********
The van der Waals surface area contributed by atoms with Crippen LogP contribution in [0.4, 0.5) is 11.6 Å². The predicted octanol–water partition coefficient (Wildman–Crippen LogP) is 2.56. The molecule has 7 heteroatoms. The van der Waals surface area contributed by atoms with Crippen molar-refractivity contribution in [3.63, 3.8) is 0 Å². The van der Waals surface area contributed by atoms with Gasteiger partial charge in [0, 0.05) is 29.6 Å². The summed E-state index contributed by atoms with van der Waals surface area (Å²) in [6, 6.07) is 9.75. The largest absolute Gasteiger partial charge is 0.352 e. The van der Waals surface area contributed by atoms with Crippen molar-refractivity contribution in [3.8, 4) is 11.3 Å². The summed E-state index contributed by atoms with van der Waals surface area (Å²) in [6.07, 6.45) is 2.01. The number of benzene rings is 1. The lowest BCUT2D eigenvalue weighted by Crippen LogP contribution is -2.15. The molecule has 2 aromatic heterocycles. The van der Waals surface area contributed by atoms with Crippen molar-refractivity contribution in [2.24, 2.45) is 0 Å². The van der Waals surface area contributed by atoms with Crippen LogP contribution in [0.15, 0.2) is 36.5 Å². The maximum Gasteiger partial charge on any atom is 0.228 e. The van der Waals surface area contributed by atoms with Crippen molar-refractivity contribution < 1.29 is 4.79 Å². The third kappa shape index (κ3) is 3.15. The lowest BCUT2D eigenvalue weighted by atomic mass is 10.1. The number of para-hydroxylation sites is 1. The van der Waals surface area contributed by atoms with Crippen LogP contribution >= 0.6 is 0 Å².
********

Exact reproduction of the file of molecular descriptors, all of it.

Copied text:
The van der Waals surface area contributed by atoms with Crippen LogP contribution in [0.4, 0.5) is 11.6 Å². The predicted octanol–water partition coefficient (Wildman–Crippen LogP) is 2.56. The molecule has 7 heteroatoms. The van der Waals surface area contributed by atoms with Crippen molar-refractivity contribution in [3.63, 3.8) is 0 Å². The van der Waals surface area contributed by atoms with Gasteiger partial charge in [0, 0.05) is 29.6 Å². The summed E-state index contributed by atoms with van der Waals surface area (Å²) in [6, 6.07) is 9.75. The largest absolute Gasteiger partial charge is 0.352 e. The van der Waals surface area contributed by atoms with Crippen molar-refractivity contribution in [3.8, 4) is 11.3 Å². The summed E-state index contributed by atoms with van der Waals surface area (Å²) in [6.07, 6.45) is 2.01. The number of benzene rings is 1. The lowest BCUT2D eigenvalue weighted by Crippen LogP contribution is -2.15. The molecule has 2 aromatic heterocycles. The van der Waals surface area contributed by atoms with Crippen molar-refractivity contribution in [2.24, 2.45) is 0 Å². The van der Waals surface area contributed by atoms with Crippen LogP contribution in [0.15, 0.2) is 36.5 Å². The maximum Gasteiger partial charge on any atom is 0.228 e. The van der Waals surface area contributed by atoms with Crippen molar-refractivity contribution < 1.29 is 4.79 Å². The third kappa shape index (κ3) is 3.15. The lowest BCUT2D eigenvalue weighted by atomic mass is 10.1. The number of para-hydroxylation sites is 1. The van der Waals surface area contributed by atoms with Crippen LogP contribution >= 0.6 is 0 Å².